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Africa Games Week’s Event Director Alexandra Pattison “It’s a balancing act”

Alexandra Pattison is a true swan in event management. People often see her gracefully gliding on water as she oversees the South African-based Africa Games Week (AGW). But, it’s the unseen high-speed paddling beneath the surface that ensures every AGW event sails smoothly, especially in turbulent waters. The voyage that led to her current role as AGW’s Event Director wasn’t smooth sailing, it took time, effort, and convincing her family to support her shift from law to her true passion for events and exhibitions. 

Choosing a career path of least resistance allowed her to flow downstream steering clear of an unnecessary and tiresome paddle upstream in an unfulfilling career. Her early years were marked by an exciting outdoorsy childhood, which included surfing, a sport that swans are also well known for. As if to illustrate the power of harnessing one’s passion, swans windsurf by stretching out their wings and letting the wind move them at greater speeds while saving energy.  Let’s meet the younger version of ‘our swan’ and explore her recent surf further downstream into the island of video game events, an adventure that began just a year ago.

“I don’t want to!”

Pattison’s first encounter with video games came when she was around 11. She chuckles as she recalls, “I used to get pretty upset if a friend came over and wanted to be the Mario brother in the red shirt. But when friends come over, you have to be polite, right?” Despite having the console, gaming was reserved for wintry days and those precious moments when friends visited. Her father urged her to embrace the great outdoors with activities like tennis, hockey, or soccer. As she grew older, she also embraced surfing.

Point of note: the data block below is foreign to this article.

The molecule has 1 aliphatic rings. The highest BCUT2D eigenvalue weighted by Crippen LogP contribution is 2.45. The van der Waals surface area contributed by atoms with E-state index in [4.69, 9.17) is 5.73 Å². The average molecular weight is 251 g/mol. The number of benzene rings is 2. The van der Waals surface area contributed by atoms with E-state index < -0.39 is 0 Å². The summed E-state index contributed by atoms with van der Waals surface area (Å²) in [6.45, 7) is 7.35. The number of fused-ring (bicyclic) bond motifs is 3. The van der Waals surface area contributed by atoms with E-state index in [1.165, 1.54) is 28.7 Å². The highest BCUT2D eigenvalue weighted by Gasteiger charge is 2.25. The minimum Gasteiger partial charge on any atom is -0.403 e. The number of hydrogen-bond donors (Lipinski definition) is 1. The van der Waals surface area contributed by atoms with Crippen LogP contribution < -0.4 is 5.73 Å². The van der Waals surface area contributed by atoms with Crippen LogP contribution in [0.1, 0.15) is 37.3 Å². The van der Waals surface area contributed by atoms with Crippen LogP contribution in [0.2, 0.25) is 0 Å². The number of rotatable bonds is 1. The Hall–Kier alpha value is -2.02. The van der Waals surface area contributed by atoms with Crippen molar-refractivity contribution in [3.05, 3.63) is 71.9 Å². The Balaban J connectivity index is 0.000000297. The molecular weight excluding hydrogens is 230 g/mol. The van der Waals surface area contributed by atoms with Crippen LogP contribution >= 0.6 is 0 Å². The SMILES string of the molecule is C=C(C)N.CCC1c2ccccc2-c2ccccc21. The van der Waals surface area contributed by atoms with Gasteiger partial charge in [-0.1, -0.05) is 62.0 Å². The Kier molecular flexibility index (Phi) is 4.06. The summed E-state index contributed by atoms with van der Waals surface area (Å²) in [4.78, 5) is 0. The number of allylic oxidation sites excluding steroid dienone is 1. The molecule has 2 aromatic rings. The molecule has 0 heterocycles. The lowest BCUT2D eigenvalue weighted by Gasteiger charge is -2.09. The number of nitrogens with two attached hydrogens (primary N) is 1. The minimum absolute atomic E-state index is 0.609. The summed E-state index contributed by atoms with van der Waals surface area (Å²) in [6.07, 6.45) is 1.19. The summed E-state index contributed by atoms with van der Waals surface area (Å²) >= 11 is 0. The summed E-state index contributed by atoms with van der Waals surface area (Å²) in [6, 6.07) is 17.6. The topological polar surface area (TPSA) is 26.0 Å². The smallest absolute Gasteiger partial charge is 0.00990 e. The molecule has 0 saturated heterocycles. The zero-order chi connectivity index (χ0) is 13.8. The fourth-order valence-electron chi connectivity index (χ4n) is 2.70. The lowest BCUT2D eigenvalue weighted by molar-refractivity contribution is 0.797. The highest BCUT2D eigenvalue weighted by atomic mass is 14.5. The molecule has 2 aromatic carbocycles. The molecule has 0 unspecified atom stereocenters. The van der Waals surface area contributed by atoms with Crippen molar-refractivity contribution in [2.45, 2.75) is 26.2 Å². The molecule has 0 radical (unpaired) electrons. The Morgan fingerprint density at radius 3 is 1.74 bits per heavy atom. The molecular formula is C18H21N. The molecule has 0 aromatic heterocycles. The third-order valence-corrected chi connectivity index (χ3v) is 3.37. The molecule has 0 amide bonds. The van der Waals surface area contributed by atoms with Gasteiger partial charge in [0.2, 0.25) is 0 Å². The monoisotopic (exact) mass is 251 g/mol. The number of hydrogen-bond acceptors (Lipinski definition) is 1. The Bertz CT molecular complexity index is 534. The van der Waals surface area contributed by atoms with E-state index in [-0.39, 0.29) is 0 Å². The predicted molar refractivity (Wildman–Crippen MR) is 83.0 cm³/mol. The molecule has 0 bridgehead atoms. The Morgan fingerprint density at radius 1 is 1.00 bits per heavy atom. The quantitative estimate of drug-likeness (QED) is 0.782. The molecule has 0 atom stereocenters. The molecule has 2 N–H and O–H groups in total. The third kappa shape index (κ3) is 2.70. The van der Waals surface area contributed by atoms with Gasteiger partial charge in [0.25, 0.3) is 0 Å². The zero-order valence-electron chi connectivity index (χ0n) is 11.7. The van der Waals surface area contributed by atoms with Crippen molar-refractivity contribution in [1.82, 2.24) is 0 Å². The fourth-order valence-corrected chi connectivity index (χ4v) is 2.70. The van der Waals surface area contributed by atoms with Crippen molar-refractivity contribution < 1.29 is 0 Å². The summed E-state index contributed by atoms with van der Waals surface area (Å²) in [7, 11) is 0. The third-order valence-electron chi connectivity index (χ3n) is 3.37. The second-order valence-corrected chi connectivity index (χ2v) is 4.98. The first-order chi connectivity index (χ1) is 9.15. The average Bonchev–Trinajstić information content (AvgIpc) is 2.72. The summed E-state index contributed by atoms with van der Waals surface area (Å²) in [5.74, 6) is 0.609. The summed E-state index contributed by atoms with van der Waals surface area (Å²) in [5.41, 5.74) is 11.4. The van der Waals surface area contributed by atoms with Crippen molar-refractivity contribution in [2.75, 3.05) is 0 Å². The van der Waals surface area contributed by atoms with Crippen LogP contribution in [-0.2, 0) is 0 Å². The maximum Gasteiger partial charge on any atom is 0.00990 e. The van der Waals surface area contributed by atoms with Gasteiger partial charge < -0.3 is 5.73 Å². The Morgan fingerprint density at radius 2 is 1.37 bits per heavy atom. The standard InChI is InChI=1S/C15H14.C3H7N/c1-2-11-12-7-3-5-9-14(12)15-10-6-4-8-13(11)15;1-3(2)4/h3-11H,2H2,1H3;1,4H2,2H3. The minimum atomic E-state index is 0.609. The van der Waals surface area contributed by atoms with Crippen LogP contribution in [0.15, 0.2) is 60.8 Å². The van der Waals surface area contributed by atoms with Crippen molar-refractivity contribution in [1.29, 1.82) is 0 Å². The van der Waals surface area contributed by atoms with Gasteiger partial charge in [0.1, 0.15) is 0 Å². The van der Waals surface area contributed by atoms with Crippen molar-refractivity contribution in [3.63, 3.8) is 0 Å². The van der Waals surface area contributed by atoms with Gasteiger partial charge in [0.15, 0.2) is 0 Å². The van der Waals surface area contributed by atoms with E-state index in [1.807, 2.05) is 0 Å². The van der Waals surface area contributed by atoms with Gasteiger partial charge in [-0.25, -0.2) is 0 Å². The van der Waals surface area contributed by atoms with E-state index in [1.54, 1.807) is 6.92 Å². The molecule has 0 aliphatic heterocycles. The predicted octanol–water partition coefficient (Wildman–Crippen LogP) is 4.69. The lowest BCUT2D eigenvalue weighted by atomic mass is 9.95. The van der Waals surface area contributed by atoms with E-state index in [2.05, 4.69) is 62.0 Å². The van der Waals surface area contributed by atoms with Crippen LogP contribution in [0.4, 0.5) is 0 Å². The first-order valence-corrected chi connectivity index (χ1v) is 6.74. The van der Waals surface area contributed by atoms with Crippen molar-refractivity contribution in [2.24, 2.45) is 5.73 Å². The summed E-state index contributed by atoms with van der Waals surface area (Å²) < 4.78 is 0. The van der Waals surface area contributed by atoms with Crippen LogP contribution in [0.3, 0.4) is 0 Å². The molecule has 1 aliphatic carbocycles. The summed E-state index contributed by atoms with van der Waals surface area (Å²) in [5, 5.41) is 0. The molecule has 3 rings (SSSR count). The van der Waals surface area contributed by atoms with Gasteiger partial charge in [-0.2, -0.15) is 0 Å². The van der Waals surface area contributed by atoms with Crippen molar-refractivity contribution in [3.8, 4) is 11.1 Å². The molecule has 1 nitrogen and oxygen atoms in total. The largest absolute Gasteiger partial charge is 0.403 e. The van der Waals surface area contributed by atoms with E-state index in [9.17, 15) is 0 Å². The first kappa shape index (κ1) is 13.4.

“When I was about 13, I wanted to stand up in front of a judge and defend the innocent by prosecuting people that were bad. I think I was also influenced by TV because of Ally McBeal.” Pattison went on to study law. While in school, she would work in the events space to make money on the side. “I finished my bachelor’s degree and then said: ‘I can’t, I’m done, I don’t want to do this!’ Then started working in events, full time.”

At first, her family expressed concerns about her future in the events industry, which mirrors the reservations aspiring game developers often face. “When children say, ‘I want to be a game developer’, parents usually reply that there’s no job or future in that. I had similar discussions with my family.” They were worried about the long hours and challenges that came with event planning. “I think the only thing my immediate family found challenging was the fact that I was always busy. So now that I’ve settled into the roles that I have at the moment, I get to see them more and they understand that this is an industry that I’m very passionate about.”

African games industry pioneers

Joining the video game events space came with a new set of challenges. Nick Hall and Rex Bowden the co-founders of AGW, would often suggest that she meet with someone and she’d quickly remind them that she did not know who they were talking about. Later, she met different founders and pioneers in the African games industry such as Hugo Obi, Eyram Tawia, Sidick Bakayoko, Raymond Ledwaba and Pieter Koornhof. “They’ve taught me a lot. Nick and Rex have industry knowledge already. But I had to rely on people in the industry to teach me about the industry so that I could better understand what the real need was for the event.”

The Africa Games Week Team: Image source Nibble Africa